In 2014, enterprises located in the European Union (EU) made 17% of their total turnover from electronic sales to other businesses or consumers, compared with 12% in 2008. As in previous years, EU enterprises engaged more in e-purchases than in e-sales in 2014, with 40% having purchased online, while 19% made electronic sales during the same period.
E-commerce can offer businesses the opportunity to improve the efficiency of their production processes as well as the means for expanding beyond national borders and reaching customers (businesses or consumers) regardless of their geographical location. The European Commission aims at creating a Digital Single Market where ecommerce among Member States is as smooth as the sales of a traditional brick and mortar outlet within any country. In 2014, while 18% of EU enterprises sold electronically on their domestic market, e-sales abroad (so called “cross-border e-commerce”) were more limited: 8% sold online to customers in another EU Member State, and 5% to customers in non-EU countries.
Highest share of turnover from e-sales in Ireland and the Czech Republic
Among the EU Member States in 2014, electronic purchases were made by more than half of enterprises in Austria (68%), the Czech Republic (56%), Germany (54%), Finland and the United Kingdom (both 51%), while for esales, the share was lower in every Member State. It however concerned at least a quarter of enterprises in Ireland (32%), Sweden (28%), Denmark and Germany (both 27%), Belgium (26%), the Czech Republic and the Netherlands (both 25%). Regarding turnover generated from e-sales, Ireland was, among those for which data are available, the Member State registering the highest share (37% of total turnover of enterprises), ahead of the Czech Republic (30%), Slovakia, Finland and the United Kingdom (all 21%). At the opposite end of the scale, a limited share of turnover originated from e-sales in enterprises located in Greece (1%), Bulgaria (5%), Cyprus (6%) and Romania (8%), most of these Member States also having the lowest shares for both e-purchases and e-sales: Greece 11% and 7%, Bulgaria 13% and 9%, and Romania 14% and 8%.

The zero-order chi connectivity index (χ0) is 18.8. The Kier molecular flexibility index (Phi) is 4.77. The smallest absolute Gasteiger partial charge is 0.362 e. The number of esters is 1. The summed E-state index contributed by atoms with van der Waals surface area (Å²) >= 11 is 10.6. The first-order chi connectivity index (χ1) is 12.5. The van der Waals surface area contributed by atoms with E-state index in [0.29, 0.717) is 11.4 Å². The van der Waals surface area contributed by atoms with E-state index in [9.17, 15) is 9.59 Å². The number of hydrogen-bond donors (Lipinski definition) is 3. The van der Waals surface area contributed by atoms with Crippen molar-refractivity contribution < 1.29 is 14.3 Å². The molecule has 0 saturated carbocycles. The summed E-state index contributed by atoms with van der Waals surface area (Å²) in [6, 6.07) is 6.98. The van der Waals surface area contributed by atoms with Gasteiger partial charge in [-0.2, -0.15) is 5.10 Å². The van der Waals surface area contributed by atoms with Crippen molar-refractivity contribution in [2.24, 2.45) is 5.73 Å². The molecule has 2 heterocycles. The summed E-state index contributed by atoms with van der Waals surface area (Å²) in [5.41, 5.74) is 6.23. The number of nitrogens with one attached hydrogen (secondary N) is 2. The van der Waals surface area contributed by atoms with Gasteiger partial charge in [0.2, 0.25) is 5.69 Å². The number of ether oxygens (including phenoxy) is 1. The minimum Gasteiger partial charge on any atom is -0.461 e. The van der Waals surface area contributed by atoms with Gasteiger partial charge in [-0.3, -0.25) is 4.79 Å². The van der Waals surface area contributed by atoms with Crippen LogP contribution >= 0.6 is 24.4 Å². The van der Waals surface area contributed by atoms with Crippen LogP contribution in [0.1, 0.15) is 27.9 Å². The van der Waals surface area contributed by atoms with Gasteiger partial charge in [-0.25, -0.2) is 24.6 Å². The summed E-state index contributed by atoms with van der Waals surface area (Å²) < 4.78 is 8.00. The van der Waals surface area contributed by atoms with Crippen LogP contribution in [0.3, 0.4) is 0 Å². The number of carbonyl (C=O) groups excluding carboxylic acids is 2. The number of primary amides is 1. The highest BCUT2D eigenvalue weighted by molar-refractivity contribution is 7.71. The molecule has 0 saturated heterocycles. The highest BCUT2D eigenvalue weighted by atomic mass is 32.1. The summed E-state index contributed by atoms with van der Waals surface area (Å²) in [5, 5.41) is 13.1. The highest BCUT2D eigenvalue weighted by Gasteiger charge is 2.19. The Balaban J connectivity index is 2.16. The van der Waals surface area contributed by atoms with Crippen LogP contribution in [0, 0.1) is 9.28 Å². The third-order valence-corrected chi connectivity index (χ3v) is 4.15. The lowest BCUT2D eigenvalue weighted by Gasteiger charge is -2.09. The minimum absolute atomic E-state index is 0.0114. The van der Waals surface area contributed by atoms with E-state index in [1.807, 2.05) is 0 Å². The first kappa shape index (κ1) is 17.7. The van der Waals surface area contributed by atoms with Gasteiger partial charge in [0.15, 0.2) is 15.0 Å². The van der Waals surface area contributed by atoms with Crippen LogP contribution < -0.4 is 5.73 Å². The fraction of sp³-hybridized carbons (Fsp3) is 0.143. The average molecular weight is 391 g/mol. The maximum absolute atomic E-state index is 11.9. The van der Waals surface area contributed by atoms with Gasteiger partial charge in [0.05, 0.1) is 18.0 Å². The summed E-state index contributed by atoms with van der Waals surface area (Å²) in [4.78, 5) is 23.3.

Ireland on top for cross-border e-commerce
In all EU Member States, the proportion of enterprises selling online on the domestic market, to other businesses or consumers, was higher than that of those selling online abroad, and the proportion of cross-border e-sales within the EU was higher than that of e-sales to non-EU countries. On average, 18% of EU enterprises made e-sales within their own country, while 8% sold to another EU Member State and 5% to customers outside the EU. Cross-border e-commerce within the EU accounted for more than 10% of enterprises in seven Member States: Ireland (where 17% of enterprises made electronic sales to another EU Member State in 2014), Belgium (14%), the Czech Republic (13%), Malta (12%), the Netherlands, Austria and Slovenia (all 11%). The proportion of enterprises selling online to third countries was below 10% in every EU Member State, except Ireland (12%).
These data come from a report issued by Eurostat, the statistical office of the European Union, and form part of the results of a survey conducted at the beginning of 2015 on ICT (Information and Communication Technologies) usage and e-commerce in enterprises.